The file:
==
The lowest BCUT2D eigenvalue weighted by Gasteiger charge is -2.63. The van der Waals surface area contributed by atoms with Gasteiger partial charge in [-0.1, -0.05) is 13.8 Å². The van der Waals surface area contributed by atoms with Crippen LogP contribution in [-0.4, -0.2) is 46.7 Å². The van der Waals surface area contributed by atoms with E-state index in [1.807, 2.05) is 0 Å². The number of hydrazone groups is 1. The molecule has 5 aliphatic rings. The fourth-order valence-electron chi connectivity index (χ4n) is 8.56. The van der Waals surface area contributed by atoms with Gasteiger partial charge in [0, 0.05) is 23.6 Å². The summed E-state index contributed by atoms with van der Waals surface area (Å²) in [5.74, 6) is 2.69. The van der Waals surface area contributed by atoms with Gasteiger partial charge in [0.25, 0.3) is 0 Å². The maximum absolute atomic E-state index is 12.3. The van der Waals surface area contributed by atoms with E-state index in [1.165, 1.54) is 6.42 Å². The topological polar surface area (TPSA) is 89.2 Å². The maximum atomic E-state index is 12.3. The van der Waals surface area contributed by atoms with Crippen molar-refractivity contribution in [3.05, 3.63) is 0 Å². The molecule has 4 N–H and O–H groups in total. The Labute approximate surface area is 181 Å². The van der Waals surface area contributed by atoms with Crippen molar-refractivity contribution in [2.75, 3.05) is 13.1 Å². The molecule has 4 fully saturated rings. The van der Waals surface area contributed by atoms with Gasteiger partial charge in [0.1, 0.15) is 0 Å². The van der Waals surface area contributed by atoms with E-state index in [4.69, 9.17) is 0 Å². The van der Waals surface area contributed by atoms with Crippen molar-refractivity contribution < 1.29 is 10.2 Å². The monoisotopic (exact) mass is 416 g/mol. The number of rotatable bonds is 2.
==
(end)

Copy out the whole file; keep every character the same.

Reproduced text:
The lowest BCUT2D eigenvalue weighted by Gasteiger charge is -2.63. The van der Waals surface area contributed by atoms with Gasteiger partial charge in [-0.1, -0.05) is 13.8 Å². The van der Waals surface area contributed by atoms with Crippen LogP contribution in [-0.4, -0.2) is 46.7 Å². The van der Waals surface area contributed by atoms with E-state index in [1.807, 2.05) is 0 Å². The number of hydrazone groups is 1. The molecule has 5 aliphatic rings. The fourth-order valence-electron chi connectivity index (χ4n) is 8.56. The van der Waals surface area contributed by atoms with Gasteiger partial charge in [0, 0.05) is 23.6 Å². The summed E-state index contributed by atoms with van der Waals surface area (Å²) in [5.74, 6) is 2.69. The van der Waals surface area contributed by atoms with Gasteiger partial charge in [0.25, 0.3) is 0 Å². The maximum absolute atomic E-state index is 12.3. The van der Waals surface area contributed by atoms with E-state index in [1.165, 1.54) is 6.42 Å². The topological polar surface area (TPSA) is 89.2 Å². The maximum atomic E-state index is 12.3. The van der Waals surface area contributed by atoms with Crippen molar-refractivity contribution in [3.05, 3.63) is 0 Å². The molecule has 4 N–H and O–H groups in total. The Labute approximate surface area is 181 Å². The van der Waals surface area contributed by atoms with Crippen molar-refractivity contribution in [2.75, 3.05) is 13.1 Å². The molecule has 4 fully saturated rings. The van der Waals surface area contributed by atoms with Gasteiger partial charge in [0.1, 0.15) is 0 Å². The van der Waals surface area contributed by atoms with E-state index in [4.69, 9.17) is 0 Å². The van der Waals surface area contributed by atoms with Crippen molar-refractivity contribution < 1.29 is 10.2 Å². The monoisotopic (exact) mass is 416 g/mol. The number of rotatable bonds is 2.